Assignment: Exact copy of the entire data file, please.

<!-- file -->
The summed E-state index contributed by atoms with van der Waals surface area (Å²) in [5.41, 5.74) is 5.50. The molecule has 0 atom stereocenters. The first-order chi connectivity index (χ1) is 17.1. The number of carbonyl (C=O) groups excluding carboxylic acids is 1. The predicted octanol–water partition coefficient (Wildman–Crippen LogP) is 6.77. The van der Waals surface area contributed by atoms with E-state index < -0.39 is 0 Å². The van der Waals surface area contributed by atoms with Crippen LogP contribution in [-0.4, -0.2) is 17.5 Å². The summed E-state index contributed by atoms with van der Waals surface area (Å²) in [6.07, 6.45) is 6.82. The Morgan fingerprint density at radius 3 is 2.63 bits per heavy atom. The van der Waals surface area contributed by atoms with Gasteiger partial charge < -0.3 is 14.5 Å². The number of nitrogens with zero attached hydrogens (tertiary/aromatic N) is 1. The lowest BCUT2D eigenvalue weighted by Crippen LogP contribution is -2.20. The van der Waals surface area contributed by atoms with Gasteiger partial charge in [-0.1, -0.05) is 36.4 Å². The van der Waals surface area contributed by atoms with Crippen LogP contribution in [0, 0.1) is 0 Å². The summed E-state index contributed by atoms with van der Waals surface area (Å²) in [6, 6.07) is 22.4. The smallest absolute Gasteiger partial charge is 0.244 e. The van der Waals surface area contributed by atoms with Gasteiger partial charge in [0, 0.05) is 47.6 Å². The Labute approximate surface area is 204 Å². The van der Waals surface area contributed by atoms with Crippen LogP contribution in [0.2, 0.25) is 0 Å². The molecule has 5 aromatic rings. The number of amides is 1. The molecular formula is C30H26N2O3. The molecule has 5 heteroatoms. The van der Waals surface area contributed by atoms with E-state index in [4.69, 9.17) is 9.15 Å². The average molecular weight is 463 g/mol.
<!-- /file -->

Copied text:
The summed E-state index contributed by atoms with van der Waals surface area (Å²) in [5.41, 5.74) is 5.50. The molecule has 0 atom stereocenters. The first-order chi connectivity index (χ1) is 17.1. The number of carbonyl (C=O) groups excluding carboxylic acids is 1. The predicted octanol–water partition coefficient (Wildman–Crippen LogP) is 6.77. The van der Waals surface area contributed by atoms with E-state index < -0.39 is 0 Å². The van der Waals surface area contributed by atoms with Crippen LogP contribution in [-0.4, -0.2) is 17.5 Å². The summed E-state index contributed by atoms with van der Waals surface area (Å²) in [6.07, 6.45) is 6.82. The Morgan fingerprint density at radius 3 is 2.63 bits per heavy atom. The van der Waals surface area contributed by atoms with Gasteiger partial charge < -0.3 is 14.5 Å². The number of nitrogens with zero attached hydrogens (tertiary/aromatic N) is 1. The lowest BCUT2D eigenvalue weighted by Crippen LogP contribution is -2.20. The van der Waals surface area contributed by atoms with Gasteiger partial charge in [-0.1, -0.05) is 36.4 Å². The van der Waals surface area contributed by atoms with Crippen LogP contribution in [0, 0.1) is 0 Å². The summed E-state index contributed by atoms with van der Waals surface area (Å²) in [6, 6.07) is 22.4. The smallest absolute Gasteiger partial charge is 0.244 e. The van der Waals surface area contributed by atoms with Gasteiger partial charge in [0, 0.05) is 47.6 Å². The Labute approximate surface area is 204 Å². The van der Waals surface area contributed by atoms with Crippen LogP contribution in [0.2, 0.25) is 0 Å². The molecule has 5 aromatic rings. The number of amides is 1. The molecular formula is C30H26N2O3. The molecule has 5 heteroatoms. The van der Waals surface area contributed by atoms with E-state index in [4.69, 9.17) is 9.15 Å². The average molecular weight is 463 g/mol.